by Tanika Burlingame
Just a few quick questions with Rosalie Willett, an Oregon native who followed the sugar to Louisiana. Born in Oregon in 1923, this trained school teacher and her husband lived in Hawaii, Puerto Rico and eventually Louisiana where he helped develop the machinery to grow and harvest sugar cane.
What are your hobbies?
My favorites are genealogy, and I’ve really enjoyed doing that over the last couple years. When I was younger I used to raise orchids, I collected stamps, motherhood, I played a lot of bridge and cards. I use to play cribbage when I lived in Oregon but nobody here knows how to play. I also love to cook, although I don’t do it as much anymore. My favorite hobby was travel — I am most grateful for all the opportunities I had to travel when I was younger.
What did you do for a living?
I was a school teacher, I attended college at University of Oregon. I really loved teaching but I only did it for one year because I moved to Hawaii and shortly after I met my husband.
What was your first car?
I didn’t learn to drive until I was in my forties. I lived in Portland, Oregon, most of my life and public transportation was big there so I never felt the need to learn. I finally got my first license in Napoleonville.
Do you remember the first movie you saw?
The first movie I ever saw had Lon Chaney. It was horror movie. I remember seeing it as a kid during the Depression and it only cost a nickel.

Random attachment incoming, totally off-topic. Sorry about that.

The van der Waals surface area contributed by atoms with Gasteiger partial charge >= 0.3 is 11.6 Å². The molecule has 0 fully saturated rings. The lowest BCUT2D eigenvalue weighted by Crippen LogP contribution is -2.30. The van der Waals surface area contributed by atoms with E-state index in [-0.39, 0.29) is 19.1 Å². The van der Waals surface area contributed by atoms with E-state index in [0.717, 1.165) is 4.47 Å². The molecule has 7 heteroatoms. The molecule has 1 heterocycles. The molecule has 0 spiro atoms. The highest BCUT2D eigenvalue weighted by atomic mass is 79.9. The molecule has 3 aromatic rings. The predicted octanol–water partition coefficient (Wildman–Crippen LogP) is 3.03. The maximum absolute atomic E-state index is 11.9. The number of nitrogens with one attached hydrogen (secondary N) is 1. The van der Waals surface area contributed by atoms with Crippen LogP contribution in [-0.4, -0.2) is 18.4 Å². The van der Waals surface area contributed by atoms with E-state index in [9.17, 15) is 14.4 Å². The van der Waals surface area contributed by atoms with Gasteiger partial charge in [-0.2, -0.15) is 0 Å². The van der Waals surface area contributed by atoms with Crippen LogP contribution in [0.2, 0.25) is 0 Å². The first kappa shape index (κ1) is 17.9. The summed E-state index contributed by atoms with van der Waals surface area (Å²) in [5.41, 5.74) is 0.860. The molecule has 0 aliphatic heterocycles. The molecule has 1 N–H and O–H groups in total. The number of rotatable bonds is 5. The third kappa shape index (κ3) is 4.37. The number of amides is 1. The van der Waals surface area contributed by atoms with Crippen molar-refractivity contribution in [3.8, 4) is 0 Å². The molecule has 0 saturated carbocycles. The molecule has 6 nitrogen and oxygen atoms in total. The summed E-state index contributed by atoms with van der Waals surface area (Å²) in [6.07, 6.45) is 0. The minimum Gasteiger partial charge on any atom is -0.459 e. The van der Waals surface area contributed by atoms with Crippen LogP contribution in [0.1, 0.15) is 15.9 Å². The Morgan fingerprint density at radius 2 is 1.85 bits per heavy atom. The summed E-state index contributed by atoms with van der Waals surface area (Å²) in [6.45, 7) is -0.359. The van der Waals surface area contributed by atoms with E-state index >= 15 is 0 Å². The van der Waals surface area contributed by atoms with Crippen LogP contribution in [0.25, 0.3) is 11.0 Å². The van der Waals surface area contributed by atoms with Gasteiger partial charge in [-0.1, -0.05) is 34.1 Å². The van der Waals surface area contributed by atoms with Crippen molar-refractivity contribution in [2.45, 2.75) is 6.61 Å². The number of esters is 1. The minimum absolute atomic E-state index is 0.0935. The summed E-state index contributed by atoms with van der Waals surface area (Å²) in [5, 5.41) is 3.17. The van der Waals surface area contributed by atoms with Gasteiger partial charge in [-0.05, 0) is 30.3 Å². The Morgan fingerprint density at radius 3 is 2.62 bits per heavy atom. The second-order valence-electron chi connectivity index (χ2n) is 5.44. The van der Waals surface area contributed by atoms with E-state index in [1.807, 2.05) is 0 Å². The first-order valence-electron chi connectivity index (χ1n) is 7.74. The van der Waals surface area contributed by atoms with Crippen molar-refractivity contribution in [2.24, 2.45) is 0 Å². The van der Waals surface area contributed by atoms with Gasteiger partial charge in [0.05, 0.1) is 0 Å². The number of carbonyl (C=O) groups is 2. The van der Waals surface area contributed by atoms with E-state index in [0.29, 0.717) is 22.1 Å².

What is your favorite type of music?
I love 40s music, that was my favorite era of music, but I lived in Hawaii for several years and I think island music is probably my second favorite.
What was in your pantry growing up?
I remember we had a lot of nutritional stuff in our house growing up. Not like the junk that the kids have today. I grew up on a farm so we always had a ton of fresh fruits and vegetables. My mother would take canned fruit and make homemade jelly. I loved fresh preserves and my mother’s homemade jelly. We also always had fresh eggs and milk because we lived on a farm. We didn’t go out and buy much of anything. We would just get it from the animals our the farm.
Did you remember segregation growing up?
I spent the 1950s and 1960s in Puerto Rico, so I didn’t really experience it like most people did. But I remember hearing about it in the states. I knew it was going on.
Do you remember the day that JFK was shot?
I was still living in Puerto Rico and I remember it coming on the TV at our house. It came on the news and that’s how I found out about it. Even there it was still big news.
How did you get around when you were younger?
My father drove our only car. Most families back then, if they had a car, only had one. It wasn’t like today where families have two cars, one for the mother and one for the father. My father had a car and if were going somewhere really far he would give us a ride, other than that we would walk everywhere we needed to go. I remember taking the bus a lot and it was only a nickel. When I was a young adult I used public transportation. For the most part when I was growing up the mother and children stayed at home. There really wasn’t a whole lot of reasons for us to leave the house, especially living on a farm.